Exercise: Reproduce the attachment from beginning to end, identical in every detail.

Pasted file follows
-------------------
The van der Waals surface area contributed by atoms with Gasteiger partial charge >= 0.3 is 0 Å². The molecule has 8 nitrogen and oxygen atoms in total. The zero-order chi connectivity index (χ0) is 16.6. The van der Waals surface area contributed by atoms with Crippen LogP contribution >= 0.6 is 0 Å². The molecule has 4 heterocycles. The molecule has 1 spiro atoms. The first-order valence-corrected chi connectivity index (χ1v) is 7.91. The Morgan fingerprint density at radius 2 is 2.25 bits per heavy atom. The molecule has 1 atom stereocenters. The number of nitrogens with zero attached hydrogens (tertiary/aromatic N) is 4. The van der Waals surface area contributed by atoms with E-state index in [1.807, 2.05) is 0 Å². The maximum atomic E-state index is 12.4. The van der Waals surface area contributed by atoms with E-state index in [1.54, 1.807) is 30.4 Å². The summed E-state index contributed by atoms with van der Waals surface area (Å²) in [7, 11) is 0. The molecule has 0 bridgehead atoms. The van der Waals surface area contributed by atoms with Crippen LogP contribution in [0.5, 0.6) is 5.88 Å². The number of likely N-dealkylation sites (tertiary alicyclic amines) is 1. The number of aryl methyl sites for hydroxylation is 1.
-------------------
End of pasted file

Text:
The van der Waals surface area contributed by atoms with Gasteiger partial charge >= 0.3 is 0 Å². The molecule has 8 nitrogen and oxygen atoms in total. The zero-order chi connectivity index (χ0) is 16.6. The van der Waals surface area contributed by atoms with Crippen LogP contribution >= 0.6 is 0 Å². The molecule has 4 heterocycles. The molecule has 1 spiro atoms. The first-order valence-corrected chi connectivity index (χ1v) is 7.91. The Morgan fingerprint density at radius 2 is 2.25 bits per heavy atom. The molecule has 1 atom stereocenters. The number of nitrogens with zero attached hydrogens (tertiary/aromatic N) is 4. The van der Waals surface area contributed by atoms with E-state index in [1.807, 2.05) is 0 Å². The maximum atomic E-state index is 12.4. The van der Waals surface area contributed by atoms with E-state index in [1.54, 1.807) is 30.4 Å². The summed E-state index contributed by atoms with van der Waals surface area (Å²) in [7, 11) is 0. The molecule has 0 bridgehead atoms. The van der Waals surface area contributed by atoms with Crippen LogP contribution in [0.5, 0.6) is 5.88 Å². The number of likely N-dealkylation sites (tertiary alicyclic amines) is 1. The number of aryl methyl sites for hydroxylation is 1.